An Overview of the Main Quaternary Deformation of South America

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Carlos H. Costa
Frank A. Audemard M.
Francisco H. R. Bezerra
Alain Lavenu
Michael N. Machette
Gabriel París


Deformation affecting continental South America during Quaternary is related to the Neogene geodynamic processes. These structures are mainly controlled by anisotropies inherited after a long and complex history as well as by the kinematic and geometric features of the ongoing plate interaction. Main Quaternary structures at both ends of South America are directly linked to plate interaction and some of them are considered to be plate boundaries. The main structures with Quaternary activity along the Caribbean coast have an E-W trend and a strike-slip regime. Between the Venezuelan Andes and the Gulf of Guayaquil, NE trending structures are dominant, with a kinematic regime ranging from strike-slip to transpressive and compressive. At the Central Andes (4ºS-46º30'S) most Quaternary deformation results from a complex stress distribution and stress-partitioning at the interior of the South American plate, reactivating preexisting discontinuities. The present geometry of the subducted Nazca plate is here the main control with respect to the distribution and characteristics of Quaternary deformation, being them better exposed at the Andean eastern slope and foreland regions. The main structure with Quaternary activity at the southernmost Andes is represented at Tierra del Fuego by a left-lateral transform boundary, resulting from the South American and Scotia plate interaction.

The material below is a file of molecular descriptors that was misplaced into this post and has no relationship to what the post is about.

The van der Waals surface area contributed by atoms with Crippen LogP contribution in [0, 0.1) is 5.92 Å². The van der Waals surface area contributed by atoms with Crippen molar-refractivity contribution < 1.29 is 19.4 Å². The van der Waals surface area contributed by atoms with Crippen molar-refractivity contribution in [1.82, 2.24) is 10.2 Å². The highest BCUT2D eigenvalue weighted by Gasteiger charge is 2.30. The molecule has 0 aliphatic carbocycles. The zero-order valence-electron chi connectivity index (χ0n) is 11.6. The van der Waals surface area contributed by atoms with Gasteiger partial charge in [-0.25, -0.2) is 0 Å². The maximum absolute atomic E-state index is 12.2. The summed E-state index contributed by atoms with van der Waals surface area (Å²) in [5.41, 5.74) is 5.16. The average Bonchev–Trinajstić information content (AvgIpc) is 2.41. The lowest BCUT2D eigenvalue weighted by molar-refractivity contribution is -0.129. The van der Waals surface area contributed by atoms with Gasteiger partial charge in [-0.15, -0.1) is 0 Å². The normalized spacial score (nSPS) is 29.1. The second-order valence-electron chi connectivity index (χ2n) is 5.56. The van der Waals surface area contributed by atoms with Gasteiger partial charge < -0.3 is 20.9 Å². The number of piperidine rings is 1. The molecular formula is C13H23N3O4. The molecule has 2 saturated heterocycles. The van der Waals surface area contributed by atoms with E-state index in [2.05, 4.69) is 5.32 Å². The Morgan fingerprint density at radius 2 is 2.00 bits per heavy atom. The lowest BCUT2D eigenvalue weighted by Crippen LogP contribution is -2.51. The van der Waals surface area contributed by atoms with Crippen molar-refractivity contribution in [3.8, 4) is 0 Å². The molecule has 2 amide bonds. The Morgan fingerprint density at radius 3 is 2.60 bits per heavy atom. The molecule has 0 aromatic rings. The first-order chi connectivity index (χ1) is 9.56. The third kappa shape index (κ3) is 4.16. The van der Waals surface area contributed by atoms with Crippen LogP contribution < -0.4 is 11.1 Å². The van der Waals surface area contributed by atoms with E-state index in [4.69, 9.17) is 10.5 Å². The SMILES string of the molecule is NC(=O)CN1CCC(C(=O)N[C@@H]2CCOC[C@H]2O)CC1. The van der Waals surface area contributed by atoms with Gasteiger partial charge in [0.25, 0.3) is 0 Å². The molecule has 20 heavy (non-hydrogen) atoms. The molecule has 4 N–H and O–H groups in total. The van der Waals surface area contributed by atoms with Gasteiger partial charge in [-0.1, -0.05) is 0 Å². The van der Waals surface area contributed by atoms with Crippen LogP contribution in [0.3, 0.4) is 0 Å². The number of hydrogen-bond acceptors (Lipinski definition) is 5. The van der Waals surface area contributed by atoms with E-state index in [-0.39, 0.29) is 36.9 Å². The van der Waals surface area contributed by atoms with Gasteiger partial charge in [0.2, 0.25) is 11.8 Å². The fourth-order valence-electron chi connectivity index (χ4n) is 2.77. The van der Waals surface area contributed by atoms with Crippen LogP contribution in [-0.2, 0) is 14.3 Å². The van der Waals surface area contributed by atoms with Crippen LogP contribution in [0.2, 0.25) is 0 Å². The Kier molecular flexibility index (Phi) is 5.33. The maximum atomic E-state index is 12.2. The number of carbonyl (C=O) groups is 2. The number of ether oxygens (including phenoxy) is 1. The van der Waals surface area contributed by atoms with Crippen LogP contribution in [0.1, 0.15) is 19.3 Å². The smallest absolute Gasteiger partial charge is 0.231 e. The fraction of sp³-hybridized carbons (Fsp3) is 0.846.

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Costa, C. H. ., Audemard M. , F. A., H. R. Bezerra, F. ., Lavenu, A., Machette, M. N., & París, G. . (2006). An Overview of the Main Quaternary Deformation of South America. Revista De La Asociación Geológica Argentina, 61(4), 461-479. Retrieved from

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